With the derisory and ironic chants of "Hodgson for England" from the Anfield crowd ringing fresh in his ears, following Liverpool's stunning and stultifying 1-0 home loss to then bottom-placed Wolves, coach Roy Hodgson committed probably the final fatal two verbal missteps in what has been a tortuous six-month reign.
With the 2011 Major League Soccer season completed and months of inactivity, regeneration and rest on the horizon, U.S. national team coach Jurgen Klinsmann's message that MLS-based players need to be maintaining their match and training fitness almost year-round to stay in the mix for national-team consideration has certainly been heard.
The Newcastle United manager Alan Pardew admitted that his side had been "lucky" to beat Wolverhampton Wanderers, who "deserved a point at the very least." You needed the fingers of both hands to count the saves that the goalkeeper Tim Krul had to make at Molineux, including two impressive stops with his feet that kept Kevin Doyle and Steven Fletcher from scoring, and only a dubious call from the referee's assistant prevented a last gasp equalizer. It is still far too early in the season for the Premier League table to be much worth looking at, and Toon must navigate a course past Tottenham, both Manchester clubs and Chelsea in upcoming fixtures.
All the rumblings about Juan Agudelo and Teal Bunbury being the future, and perhaps even the present, of the United States forward corps must have ignited quite the fire under a couple of goal-starved American strikers this past week.
With the cancellation of Wednesday's friendly between the U.S. and Egypt in Cairo, it's an unplanned slow day in the world of American soccer. So let's open the mailbag and answer some of your questions:
On this week's episode of "The Transfer Season," one American gets his final clearance to go overseas, one gets freed from his manager's doghouse and a few more get their names on the transaction ticker.
Christmas is a time for sharing, a time for caring and a time for firing your manager before the yawning jaws of relegation snap shut. Since the weather put paid to seven of the weekend's nine fixtures, let's have a look at who's in the danger zone:
With the opening of the European transfer window less than two months away, the United States' friendly against South Africa on Wednesday will be an excellent time for a few Americans stationed abroad to receive some much-needed exposure.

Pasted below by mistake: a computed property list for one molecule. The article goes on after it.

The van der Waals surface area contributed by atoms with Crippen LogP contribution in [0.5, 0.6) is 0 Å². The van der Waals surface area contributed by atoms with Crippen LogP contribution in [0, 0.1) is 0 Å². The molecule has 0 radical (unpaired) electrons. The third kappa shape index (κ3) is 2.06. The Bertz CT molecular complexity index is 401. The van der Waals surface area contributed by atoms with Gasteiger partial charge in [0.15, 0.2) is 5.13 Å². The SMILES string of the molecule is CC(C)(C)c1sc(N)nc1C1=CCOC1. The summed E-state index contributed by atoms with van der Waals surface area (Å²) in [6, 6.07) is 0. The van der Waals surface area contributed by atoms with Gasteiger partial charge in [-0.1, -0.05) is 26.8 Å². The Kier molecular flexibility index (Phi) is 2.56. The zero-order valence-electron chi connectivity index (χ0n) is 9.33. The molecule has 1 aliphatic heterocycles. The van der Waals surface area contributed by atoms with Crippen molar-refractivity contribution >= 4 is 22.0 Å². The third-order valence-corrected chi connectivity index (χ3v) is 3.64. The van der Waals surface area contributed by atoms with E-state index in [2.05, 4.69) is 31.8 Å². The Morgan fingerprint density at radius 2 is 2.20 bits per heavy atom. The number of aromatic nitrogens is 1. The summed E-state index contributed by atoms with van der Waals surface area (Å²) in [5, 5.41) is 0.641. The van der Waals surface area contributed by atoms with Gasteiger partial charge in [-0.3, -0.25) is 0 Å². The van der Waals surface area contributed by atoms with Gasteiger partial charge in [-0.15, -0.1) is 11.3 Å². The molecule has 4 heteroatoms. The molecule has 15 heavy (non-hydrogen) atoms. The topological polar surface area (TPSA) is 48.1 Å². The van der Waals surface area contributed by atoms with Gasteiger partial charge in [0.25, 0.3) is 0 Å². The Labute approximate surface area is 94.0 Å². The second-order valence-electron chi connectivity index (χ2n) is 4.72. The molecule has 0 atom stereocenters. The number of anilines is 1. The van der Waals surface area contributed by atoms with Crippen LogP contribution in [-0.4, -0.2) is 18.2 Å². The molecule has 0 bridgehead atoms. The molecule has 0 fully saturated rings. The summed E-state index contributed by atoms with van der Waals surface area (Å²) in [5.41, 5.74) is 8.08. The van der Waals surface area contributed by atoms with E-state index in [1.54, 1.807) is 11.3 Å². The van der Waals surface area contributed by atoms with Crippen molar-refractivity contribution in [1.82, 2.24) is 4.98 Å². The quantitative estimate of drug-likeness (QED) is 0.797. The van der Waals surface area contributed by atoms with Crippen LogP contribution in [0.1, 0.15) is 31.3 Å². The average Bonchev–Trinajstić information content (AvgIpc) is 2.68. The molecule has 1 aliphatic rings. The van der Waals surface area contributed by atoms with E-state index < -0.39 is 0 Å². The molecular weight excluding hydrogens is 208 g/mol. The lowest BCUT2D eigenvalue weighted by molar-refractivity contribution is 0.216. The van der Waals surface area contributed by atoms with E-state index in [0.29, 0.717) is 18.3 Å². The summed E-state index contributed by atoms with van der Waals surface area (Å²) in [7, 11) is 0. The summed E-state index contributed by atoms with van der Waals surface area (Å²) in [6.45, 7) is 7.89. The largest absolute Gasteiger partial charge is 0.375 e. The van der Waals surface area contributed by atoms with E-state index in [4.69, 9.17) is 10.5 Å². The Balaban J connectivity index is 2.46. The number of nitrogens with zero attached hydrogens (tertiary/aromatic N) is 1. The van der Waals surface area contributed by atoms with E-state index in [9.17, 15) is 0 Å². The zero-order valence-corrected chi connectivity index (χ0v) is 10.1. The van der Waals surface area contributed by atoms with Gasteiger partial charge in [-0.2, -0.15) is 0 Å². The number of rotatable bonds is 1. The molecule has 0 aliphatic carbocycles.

Manchester United has had a very strange start to the season. The club has not lost in 11 games, which, in terms of games unbeaten, is its best start to a Premier League season. And yet, nobody could pretend United has been playing well, and it seems implausible that Sir Alex Ferguson's squad is only two points behind first-place Chelsea. The fixture list, of course, has much to do with it, and although United has beaten both Liverpool and Tottenham (it has six victories and five draws overall), Wednesday's clash with Manchester City will be its biggest test of the season by far.
This Premier League season is almost 10 games old, the first point at which it is really permissible to scan the table and suck your teeth as you read the names at the bottom. The last one you'll reach is West Ham United, which has taken six points from the first 27 available.
In what was a rather quiet week for American soccer players abroad, aside from Sacha Kljestan's second goal for RSC Anderlecht and Clint Dempsey's returning to the starting lineup for Fulham, one up-and-comer managed to make some serious career headway.
After all the hype and speculation surrounding a major transfer for Michael Bradley in the aftermath of the World Cup, the 23-year-old New Jersey native stayed put at Borussia Monchengladbach, and the Bundesliga club couldn't be happier to have him.
The World Cup is over and another summer of rampant transfer rumor-mongering is underway in the Premier League. The few clubs with cash are being linked with anybody and everybody -- but what positions should clubs be prioritizing as they hit the shops? Today, clubs M-W; the top half of the table was covered yesterday.
Hats off to Chelsea manager Carlo Ancelotti, who surprised everyone -- perhaps even Didier Drogba himself -- by leaving his leading goal scorer on the bench against Manchester United and fielding the same starting 11 that had demolished Aston Villa the week before.
Bad boys. No, we haven't been holed up in Castle Limey watching tepid Will Smith action movies from the mid-1990s. Instead, we've been musing about the bad boys who are the subjects of the two biggest stories that have hit the headlines in the last couple of weeks.
After a summer of increasingly intensive thumb-twiddling and hours spent aimlessly wandering the corridors of Castle Limey, the excitement is at fever pitch as the English Premier League season returns this weekend. Last week we gave you our predictions for the season, and this week we're taking a detailed look at the first couple of fixtures following the big kick-off.
Awaking from our slumber after one of those tedious biennial summers without a showpiece international tournament, it slowly dawned on us: the Premier League is back at last! With only one week before the world's pre-eminent league kicks off, we headed for Castle Limey to dust down the dungeon-sized supercomputer responsible for our EPL predictions.